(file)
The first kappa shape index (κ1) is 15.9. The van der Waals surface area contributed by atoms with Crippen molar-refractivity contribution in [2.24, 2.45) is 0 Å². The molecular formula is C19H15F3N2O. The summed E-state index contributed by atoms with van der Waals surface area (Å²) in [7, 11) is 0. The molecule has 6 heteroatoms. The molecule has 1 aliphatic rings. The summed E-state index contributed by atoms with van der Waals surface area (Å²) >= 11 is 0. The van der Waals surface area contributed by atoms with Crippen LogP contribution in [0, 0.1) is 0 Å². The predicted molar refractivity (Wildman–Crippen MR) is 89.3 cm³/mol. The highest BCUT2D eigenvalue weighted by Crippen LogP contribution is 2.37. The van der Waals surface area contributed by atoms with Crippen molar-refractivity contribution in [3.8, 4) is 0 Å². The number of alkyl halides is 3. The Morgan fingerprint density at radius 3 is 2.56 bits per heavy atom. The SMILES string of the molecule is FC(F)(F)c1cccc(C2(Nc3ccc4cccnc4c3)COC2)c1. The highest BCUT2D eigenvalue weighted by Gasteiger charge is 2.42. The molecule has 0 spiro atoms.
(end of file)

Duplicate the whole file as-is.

The first kappa shape index (κ1) is 15.9. The van der Waals surface area contributed by atoms with Crippen molar-refractivity contribution in [2.24, 2.45) is 0 Å². The molecular formula is C19H15F3N2O. The summed E-state index contributed by atoms with van der Waals surface area (Å²) in [7, 11) is 0. The molecule has 6 heteroatoms. The molecule has 1 aliphatic rings. The summed E-state index contributed by atoms with van der Waals surface area (Å²) >= 11 is 0. The van der Waals surface area contributed by atoms with Crippen LogP contribution in [0, 0.1) is 0 Å². The predicted molar refractivity (Wildman–Crippen MR) is 89.3 cm³/mol. The highest BCUT2D eigenvalue weighted by Crippen LogP contribution is 2.37. The van der Waals surface area contributed by atoms with Crippen molar-refractivity contribution in [3.8, 4) is 0 Å². The number of alkyl halides is 3. The Morgan fingerprint density at radius 3 is 2.56 bits per heavy atom. The SMILES string of the molecule is FC(F)(F)c1cccc(C2(Nc3ccc4cccnc4c3)COC2)c1. The highest BCUT2D eigenvalue weighted by Gasteiger charge is 2.42. The molecule has 0 spiro atoms.